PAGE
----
Because of the differences in the definition of classes in 1956 and 1992 maps, reclassification of the classes were required to bring these two maps to a comparable level. Further, due to the different mapping scales, elimination technique was used to remove areas smaller than the minimum mapping parcel size. Based on the 1956 map, minimum mapping parcel size was determined as 1 ha.

    The scale of the changes of land use and cover categories were assessed and change detection maps for each and every land use category were prepared in GIS. The generalized spatial distribution of land use changes in Randenigala and Kotmale sub catchments are shown in Figure 02 and Figure 03, respectively. The land use change statistics are given in Table 01 and Table 02 for Randenigala and Kotmale, respectively.

Table 01. Land Use Changes from1956 – 1992 in Randenigala Sub Catchment

Land Use 1956 1992 Change
Extent ha % Extent ha % %
Tea 6638.36 14.82 3933.28 8.78 -6.04
Other Perennials 2749.17 6.14 2896.9 6.46 0.32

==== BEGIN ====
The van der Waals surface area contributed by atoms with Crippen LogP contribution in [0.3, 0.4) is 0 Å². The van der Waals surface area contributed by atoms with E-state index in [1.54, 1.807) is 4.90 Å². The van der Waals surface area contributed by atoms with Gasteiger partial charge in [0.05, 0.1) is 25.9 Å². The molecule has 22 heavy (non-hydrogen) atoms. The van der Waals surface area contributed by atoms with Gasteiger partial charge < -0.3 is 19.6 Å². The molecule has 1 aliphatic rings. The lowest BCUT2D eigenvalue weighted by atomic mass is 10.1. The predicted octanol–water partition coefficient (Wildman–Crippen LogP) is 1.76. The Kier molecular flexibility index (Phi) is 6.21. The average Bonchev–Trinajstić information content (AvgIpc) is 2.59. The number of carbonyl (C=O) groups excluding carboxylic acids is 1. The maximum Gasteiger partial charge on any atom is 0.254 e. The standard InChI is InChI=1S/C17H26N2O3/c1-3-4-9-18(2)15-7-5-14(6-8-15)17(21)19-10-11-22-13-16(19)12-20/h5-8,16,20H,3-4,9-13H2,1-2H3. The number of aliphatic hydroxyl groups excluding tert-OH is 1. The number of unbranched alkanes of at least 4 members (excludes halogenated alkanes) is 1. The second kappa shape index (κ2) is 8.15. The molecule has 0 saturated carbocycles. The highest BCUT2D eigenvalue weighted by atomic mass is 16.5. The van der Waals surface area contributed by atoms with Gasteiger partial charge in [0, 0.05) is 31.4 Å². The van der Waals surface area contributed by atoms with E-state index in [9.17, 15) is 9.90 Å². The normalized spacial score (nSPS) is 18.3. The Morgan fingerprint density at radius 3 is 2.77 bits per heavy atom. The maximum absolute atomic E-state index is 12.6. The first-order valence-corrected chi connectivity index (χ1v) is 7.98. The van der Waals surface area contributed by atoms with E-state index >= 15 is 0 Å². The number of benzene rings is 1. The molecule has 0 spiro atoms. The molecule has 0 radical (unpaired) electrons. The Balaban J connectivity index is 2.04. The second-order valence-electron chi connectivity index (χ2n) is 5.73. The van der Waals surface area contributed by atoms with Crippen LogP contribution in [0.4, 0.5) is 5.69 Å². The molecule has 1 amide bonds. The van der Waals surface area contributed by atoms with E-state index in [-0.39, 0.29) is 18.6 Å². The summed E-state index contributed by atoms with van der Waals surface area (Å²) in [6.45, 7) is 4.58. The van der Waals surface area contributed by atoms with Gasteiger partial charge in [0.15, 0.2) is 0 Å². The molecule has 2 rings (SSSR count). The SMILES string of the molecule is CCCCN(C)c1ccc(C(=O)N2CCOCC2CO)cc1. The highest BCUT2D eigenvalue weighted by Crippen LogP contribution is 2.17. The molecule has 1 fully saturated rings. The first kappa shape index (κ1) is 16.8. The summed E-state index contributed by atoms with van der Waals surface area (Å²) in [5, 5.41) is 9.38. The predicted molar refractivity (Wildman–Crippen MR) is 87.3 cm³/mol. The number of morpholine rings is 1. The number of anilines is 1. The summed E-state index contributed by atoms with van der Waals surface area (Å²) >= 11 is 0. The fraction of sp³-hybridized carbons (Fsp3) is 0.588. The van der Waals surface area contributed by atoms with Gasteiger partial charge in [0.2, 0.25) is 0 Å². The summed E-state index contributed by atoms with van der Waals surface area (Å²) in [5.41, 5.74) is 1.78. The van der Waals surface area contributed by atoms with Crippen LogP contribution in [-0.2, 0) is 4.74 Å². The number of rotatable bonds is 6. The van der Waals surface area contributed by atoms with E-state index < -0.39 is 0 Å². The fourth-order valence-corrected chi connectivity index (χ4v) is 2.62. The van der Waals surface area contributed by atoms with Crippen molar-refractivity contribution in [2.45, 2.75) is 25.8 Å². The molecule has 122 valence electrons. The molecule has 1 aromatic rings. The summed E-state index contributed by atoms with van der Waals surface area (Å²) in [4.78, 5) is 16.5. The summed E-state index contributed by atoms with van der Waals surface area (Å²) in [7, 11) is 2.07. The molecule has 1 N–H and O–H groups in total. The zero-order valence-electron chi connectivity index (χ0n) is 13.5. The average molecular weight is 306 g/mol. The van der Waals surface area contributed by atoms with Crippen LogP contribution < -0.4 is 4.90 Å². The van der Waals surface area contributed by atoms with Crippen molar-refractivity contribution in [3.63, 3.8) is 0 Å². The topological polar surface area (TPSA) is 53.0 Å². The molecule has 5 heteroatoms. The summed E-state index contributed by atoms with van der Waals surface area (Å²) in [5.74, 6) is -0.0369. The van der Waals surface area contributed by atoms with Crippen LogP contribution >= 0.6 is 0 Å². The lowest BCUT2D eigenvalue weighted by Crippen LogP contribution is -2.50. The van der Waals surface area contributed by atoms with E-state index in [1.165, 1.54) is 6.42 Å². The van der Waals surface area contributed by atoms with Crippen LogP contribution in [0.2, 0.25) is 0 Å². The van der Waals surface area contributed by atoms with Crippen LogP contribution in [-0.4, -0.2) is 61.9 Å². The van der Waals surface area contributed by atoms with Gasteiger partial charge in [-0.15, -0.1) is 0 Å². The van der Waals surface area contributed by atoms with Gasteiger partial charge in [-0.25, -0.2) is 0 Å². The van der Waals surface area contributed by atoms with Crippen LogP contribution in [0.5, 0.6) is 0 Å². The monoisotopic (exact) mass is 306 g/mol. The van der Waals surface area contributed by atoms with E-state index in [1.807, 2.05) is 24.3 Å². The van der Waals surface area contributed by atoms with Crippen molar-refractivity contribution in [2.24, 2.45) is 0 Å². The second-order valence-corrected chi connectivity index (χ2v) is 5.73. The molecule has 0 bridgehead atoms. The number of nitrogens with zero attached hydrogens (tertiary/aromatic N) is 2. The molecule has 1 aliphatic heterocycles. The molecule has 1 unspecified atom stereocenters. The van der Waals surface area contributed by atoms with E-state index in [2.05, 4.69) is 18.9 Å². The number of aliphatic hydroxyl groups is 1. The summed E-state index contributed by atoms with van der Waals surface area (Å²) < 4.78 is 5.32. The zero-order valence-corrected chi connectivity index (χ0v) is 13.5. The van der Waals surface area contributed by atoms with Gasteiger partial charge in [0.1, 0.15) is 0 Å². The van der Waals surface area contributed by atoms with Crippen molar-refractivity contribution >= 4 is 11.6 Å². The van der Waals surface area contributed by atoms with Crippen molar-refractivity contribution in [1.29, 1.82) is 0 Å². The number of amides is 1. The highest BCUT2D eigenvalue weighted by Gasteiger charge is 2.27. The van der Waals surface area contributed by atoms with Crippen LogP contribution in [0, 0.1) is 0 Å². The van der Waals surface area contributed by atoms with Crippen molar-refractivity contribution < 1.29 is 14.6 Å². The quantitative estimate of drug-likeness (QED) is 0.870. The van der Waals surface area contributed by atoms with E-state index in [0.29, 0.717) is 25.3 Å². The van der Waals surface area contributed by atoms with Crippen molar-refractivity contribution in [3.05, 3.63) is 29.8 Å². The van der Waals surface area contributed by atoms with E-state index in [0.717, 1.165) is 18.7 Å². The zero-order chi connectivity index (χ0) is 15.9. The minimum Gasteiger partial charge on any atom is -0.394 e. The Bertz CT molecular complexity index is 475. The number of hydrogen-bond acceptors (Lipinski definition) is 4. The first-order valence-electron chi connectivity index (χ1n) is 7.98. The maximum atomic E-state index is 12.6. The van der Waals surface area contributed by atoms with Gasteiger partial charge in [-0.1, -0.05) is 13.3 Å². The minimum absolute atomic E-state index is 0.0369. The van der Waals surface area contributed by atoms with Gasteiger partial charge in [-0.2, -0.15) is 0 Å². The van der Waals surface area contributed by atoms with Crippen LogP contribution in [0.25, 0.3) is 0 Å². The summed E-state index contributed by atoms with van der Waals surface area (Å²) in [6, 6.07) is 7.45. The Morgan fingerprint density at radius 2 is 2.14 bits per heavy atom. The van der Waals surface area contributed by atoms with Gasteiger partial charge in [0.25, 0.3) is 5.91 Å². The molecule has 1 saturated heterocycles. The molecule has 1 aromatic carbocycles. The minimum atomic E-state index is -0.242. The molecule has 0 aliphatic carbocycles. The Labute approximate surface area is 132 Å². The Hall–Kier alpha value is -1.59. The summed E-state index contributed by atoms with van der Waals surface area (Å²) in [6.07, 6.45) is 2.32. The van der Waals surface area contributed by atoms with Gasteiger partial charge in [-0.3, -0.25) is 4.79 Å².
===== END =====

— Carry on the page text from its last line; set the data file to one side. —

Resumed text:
Paddy 3756.06 8.39 3423.17 7.64 -0.75
Annual Crops 15024.9 33.55 8184.63 18.30 -15.25
Grassland 3318.91 7.42 1119.13 2.50 -4.92
Scrubland 77.95 0.17 4111.58 9.18 9.01
Forest Plantations 342.02 0.76 2221.74 4.95 4.19
Natural Forest 12511 27.94 14812.9 33.10 5.16
Urban/Unproductive 50.04 0.11 1329.87 2.95 2.84
Water Bodies 315.17 0.70 2750.71 6.14 5.44
Total 44783.9 100 44783.9 100

Table 02. Land Use Changes from1956 – 1992 in Kotmale Sub Catchment

Land Use 1956 1992 Change
Extent ha % Extent ha % %
Tea 32108.9 56.21 24955.6 43.69 -12.52
Other Perennials 1959.06 3.43 2072.32 3.63 0.20
Paddy 1164.35 2.04 806.17 1.41 -0.63
Annual Crops 191.45 0.34 2040.19 3.57 3.23
Grassland 2506.33 4.39 3628.06 6.35 1.97
Scrubland 35.33 0.06 1950.97 3.42 3.35
Forest Plantations 1960.6 3.43 4079.67 7.14 3.71
Natural Forest 16531.6 28.94 14610.9 25.58 -3.36
Urban/Unproductive 388.69 0.68 1864.8 3.26 2.58
Water Bodies 273.79 0.48 1111.35 1.95 1.47
Total 57120.1 100 57120.1 100